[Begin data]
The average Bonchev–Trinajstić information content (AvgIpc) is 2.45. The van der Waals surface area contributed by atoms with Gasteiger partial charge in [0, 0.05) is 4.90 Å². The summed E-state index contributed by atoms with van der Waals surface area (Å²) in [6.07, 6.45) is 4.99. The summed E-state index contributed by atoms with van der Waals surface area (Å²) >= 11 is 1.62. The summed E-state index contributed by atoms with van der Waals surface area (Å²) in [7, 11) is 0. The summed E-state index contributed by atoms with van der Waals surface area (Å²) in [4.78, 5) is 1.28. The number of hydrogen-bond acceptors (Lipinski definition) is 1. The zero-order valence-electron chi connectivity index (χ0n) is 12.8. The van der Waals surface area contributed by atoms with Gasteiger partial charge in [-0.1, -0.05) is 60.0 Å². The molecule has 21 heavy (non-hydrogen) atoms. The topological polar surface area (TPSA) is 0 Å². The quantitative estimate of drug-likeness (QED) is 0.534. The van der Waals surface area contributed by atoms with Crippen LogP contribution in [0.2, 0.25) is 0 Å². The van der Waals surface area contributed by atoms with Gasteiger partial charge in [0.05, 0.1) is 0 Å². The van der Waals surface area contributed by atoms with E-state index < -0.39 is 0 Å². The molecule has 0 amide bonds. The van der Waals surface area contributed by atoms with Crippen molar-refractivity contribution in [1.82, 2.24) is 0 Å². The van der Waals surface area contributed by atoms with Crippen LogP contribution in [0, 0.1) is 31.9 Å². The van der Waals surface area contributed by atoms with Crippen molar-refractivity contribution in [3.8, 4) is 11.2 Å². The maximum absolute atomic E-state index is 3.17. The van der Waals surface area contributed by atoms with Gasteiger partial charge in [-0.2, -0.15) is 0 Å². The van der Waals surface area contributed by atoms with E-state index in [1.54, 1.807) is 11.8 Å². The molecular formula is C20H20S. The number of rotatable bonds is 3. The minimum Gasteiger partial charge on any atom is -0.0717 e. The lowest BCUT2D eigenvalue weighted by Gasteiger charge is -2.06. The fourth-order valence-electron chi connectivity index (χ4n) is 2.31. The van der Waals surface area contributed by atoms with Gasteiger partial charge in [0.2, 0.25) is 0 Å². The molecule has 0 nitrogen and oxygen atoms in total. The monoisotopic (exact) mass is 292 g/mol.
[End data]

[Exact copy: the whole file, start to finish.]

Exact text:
The average Bonchev–Trinajstić information content (AvgIpc) is 2.45. The van der Waals surface area contributed by atoms with Gasteiger partial charge in [0, 0.05) is 4.90 Å². The summed E-state index contributed by atoms with van der Waals surface area (Å²) in [6.07, 6.45) is 4.99. The summed E-state index contributed by atoms with van der Waals surface area (Å²) >= 11 is 1.62. The summed E-state index contributed by atoms with van der Waals surface area (Å²) in [7, 11) is 0. The summed E-state index contributed by atoms with van der Waals surface area (Å²) in [4.78, 5) is 1.28. The number of hydrogen-bond acceptors (Lipinski definition) is 1. The zero-order valence-electron chi connectivity index (χ0n) is 12.8. The van der Waals surface area contributed by atoms with Gasteiger partial charge in [-0.1, -0.05) is 60.0 Å². The molecule has 21 heavy (non-hydrogen) atoms. The topological polar surface area (TPSA) is 0 Å². The quantitative estimate of drug-likeness (QED) is 0.534. The van der Waals surface area contributed by atoms with Crippen LogP contribution in [0.2, 0.25) is 0 Å². The van der Waals surface area contributed by atoms with Gasteiger partial charge in [0.05, 0.1) is 0 Å². The van der Waals surface area contributed by atoms with E-state index < -0.39 is 0 Å². The molecule has 0 amide bonds. The van der Waals surface area contributed by atoms with Crippen molar-refractivity contribution in [1.82, 2.24) is 0 Å². The van der Waals surface area contributed by atoms with Crippen LogP contribution in [0, 0.1) is 31.9 Å². The van der Waals surface area contributed by atoms with Crippen molar-refractivity contribution in [3.8, 4) is 11.2 Å². The maximum absolute atomic E-state index is 3.17. The van der Waals surface area contributed by atoms with Gasteiger partial charge in [-0.2, -0.15) is 0 Å². The van der Waals surface area contributed by atoms with E-state index in [1.54, 1.807) is 11.8 Å². The molecular formula is C20H20S. The number of rotatable bonds is 3. The minimum Gasteiger partial charge on any atom is -0.0717 e. The lowest BCUT2D eigenvalue weighted by Gasteiger charge is -2.06. The fourth-order valence-electron chi connectivity index (χ4n) is 2.31. The van der Waals surface area contributed by atoms with Gasteiger partial charge in [0.2, 0.25) is 0 Å². The molecule has 0 nitrogen and oxygen atoms in total. The monoisotopic (exact) mass is 292 g/mol.